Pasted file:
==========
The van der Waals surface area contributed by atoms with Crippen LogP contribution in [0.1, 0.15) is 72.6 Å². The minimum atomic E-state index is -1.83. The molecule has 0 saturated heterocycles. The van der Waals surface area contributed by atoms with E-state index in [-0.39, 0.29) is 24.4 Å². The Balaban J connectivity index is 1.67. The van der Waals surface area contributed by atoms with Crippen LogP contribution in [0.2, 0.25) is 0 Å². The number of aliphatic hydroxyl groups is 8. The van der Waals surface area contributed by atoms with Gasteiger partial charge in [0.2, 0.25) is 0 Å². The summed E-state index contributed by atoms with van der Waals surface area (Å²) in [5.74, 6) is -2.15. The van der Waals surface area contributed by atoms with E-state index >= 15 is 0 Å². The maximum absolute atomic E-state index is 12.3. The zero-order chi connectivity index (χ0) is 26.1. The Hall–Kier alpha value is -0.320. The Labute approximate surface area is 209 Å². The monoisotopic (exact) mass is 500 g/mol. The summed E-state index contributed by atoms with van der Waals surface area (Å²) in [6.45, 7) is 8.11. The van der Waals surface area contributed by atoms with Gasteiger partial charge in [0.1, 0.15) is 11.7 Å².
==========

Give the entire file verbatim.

The van der Waals surface area contributed by atoms with Crippen LogP contribution in [0.1, 0.15) is 72.6 Å². The minimum atomic E-state index is -1.83. The molecule has 0 saturated heterocycles. The van der Waals surface area contributed by atoms with E-state index in [-0.39, 0.29) is 24.4 Å². The Balaban J connectivity index is 1.67. The van der Waals surface area contributed by atoms with Crippen LogP contribution in [0.2, 0.25) is 0 Å². The number of aliphatic hydroxyl groups is 8. The van der Waals surface area contributed by atoms with Gasteiger partial charge in [0.2, 0.25) is 0 Å². The summed E-state index contributed by atoms with van der Waals surface area (Å²) in [5.74, 6) is -2.15. The van der Waals surface area contributed by atoms with E-state index >= 15 is 0 Å². The maximum absolute atomic E-state index is 12.3. The zero-order chi connectivity index (χ0) is 26.1. The Hall–Kier alpha value is -0.320. The Labute approximate surface area is 209 Å². The monoisotopic (exact) mass is 500 g/mol. The summed E-state index contributed by atoms with van der Waals surface area (Å²) in [6.45, 7) is 8.11. The van der Waals surface area contributed by atoms with Gasteiger partial charge in [0.1, 0.15) is 11.7 Å².